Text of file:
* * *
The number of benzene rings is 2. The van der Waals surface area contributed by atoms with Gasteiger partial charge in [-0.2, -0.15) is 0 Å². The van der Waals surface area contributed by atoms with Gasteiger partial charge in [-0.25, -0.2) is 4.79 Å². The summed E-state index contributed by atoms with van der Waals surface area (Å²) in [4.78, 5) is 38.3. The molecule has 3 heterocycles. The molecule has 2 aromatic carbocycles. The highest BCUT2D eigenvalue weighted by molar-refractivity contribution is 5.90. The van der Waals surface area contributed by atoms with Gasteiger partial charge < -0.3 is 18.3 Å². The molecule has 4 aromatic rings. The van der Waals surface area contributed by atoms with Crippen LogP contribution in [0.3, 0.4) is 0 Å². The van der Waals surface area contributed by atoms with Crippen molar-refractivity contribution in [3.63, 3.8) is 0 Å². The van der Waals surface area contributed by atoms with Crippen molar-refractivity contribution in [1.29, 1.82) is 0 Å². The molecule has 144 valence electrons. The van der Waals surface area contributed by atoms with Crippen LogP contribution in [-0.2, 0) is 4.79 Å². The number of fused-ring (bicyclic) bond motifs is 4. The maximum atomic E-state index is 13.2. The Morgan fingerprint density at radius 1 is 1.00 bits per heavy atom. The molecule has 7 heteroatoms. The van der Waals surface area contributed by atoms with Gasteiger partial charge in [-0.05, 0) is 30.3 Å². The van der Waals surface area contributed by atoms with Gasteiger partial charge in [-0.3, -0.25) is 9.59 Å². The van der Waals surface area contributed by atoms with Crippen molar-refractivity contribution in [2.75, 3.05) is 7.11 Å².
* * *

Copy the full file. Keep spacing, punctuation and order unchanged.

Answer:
The number of benzene rings is 2. The van der Waals surface area contributed by atoms with Gasteiger partial charge in [-0.2, -0.15) is 0 Å². The van der Waals surface area contributed by atoms with Gasteiger partial charge in [-0.25, -0.2) is 4.79 Å². The summed E-state index contributed by atoms with van der Waals surface area (Å²) in [4.78, 5) is 38.3. The molecule has 3 heterocycles. The molecule has 2 aromatic carbocycles. The highest BCUT2D eigenvalue weighted by molar-refractivity contribution is 5.90. The van der Waals surface area contributed by atoms with Gasteiger partial charge < -0.3 is 18.3 Å². The molecule has 4 aromatic rings. The van der Waals surface area contributed by atoms with Crippen LogP contribution in [0.3, 0.4) is 0 Å². The van der Waals surface area contributed by atoms with Crippen molar-refractivity contribution in [3.63, 3.8) is 0 Å². The van der Waals surface area contributed by atoms with Crippen molar-refractivity contribution in [1.29, 1.82) is 0 Å². The molecule has 144 valence electrons. The van der Waals surface area contributed by atoms with Crippen LogP contribution in [-0.2, 0) is 4.79 Å². The number of fused-ring (bicyclic) bond motifs is 4. The maximum atomic E-state index is 13.2. The Morgan fingerprint density at radius 1 is 1.00 bits per heavy atom. The molecule has 7 heteroatoms. The van der Waals surface area contributed by atoms with Gasteiger partial charge in [-0.05, 0) is 30.3 Å². The van der Waals surface area contributed by atoms with Gasteiger partial charge in [-0.3, -0.25) is 9.59 Å². The van der Waals surface area contributed by atoms with Crippen molar-refractivity contribution in [2.75, 3.05) is 7.11 Å².